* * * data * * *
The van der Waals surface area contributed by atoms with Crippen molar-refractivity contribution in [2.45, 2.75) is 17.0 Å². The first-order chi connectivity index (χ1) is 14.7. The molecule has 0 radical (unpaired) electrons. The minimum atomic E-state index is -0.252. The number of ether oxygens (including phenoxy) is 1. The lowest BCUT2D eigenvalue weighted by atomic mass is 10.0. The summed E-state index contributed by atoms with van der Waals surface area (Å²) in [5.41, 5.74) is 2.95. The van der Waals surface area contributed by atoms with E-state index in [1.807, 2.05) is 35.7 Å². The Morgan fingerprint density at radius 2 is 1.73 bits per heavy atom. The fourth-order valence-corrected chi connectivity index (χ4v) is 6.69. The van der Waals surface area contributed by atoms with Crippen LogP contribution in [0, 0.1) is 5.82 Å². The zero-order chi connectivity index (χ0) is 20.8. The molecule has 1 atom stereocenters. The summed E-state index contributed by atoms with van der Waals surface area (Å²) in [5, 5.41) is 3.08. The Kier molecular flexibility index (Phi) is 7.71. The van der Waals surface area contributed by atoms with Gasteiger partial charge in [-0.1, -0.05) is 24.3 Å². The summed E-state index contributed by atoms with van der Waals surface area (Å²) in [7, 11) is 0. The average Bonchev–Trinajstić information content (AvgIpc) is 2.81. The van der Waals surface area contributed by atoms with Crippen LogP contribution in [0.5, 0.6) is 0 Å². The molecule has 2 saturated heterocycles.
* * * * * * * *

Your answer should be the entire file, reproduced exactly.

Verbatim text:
The van der Waals surface area contributed by atoms with Crippen molar-refractivity contribution in [2.45, 2.75) is 17.0 Å². The first-order chi connectivity index (χ1) is 14.7. The molecule has 0 radical (unpaired) electrons. The minimum atomic E-state index is -0.252. The number of ether oxygens (including phenoxy) is 1. The lowest BCUT2D eigenvalue weighted by atomic mass is 10.0. The summed E-state index contributed by atoms with van der Waals surface area (Å²) in [5.41, 5.74) is 2.95. The van der Waals surface area contributed by atoms with E-state index in [1.807, 2.05) is 35.7 Å². The Morgan fingerprint density at radius 2 is 1.73 bits per heavy atom. The fourth-order valence-corrected chi connectivity index (χ4v) is 6.69. The van der Waals surface area contributed by atoms with Crippen LogP contribution in [0, 0.1) is 5.82 Å². The zero-order chi connectivity index (χ0) is 20.8. The molecule has 1 atom stereocenters. The summed E-state index contributed by atoms with van der Waals surface area (Å²) in [5, 5.41) is 3.08. The Kier molecular flexibility index (Phi) is 7.71. The van der Waals surface area contributed by atoms with Gasteiger partial charge in [-0.1, -0.05) is 24.3 Å². The summed E-state index contributed by atoms with van der Waals surface area (Å²) in [7, 11) is 0. The average Bonchev–Trinajstić information content (AvgIpc) is 2.81. The van der Waals surface area contributed by atoms with Crippen LogP contribution in [0.5, 0.6) is 0 Å². The molecule has 2 saturated heterocycles.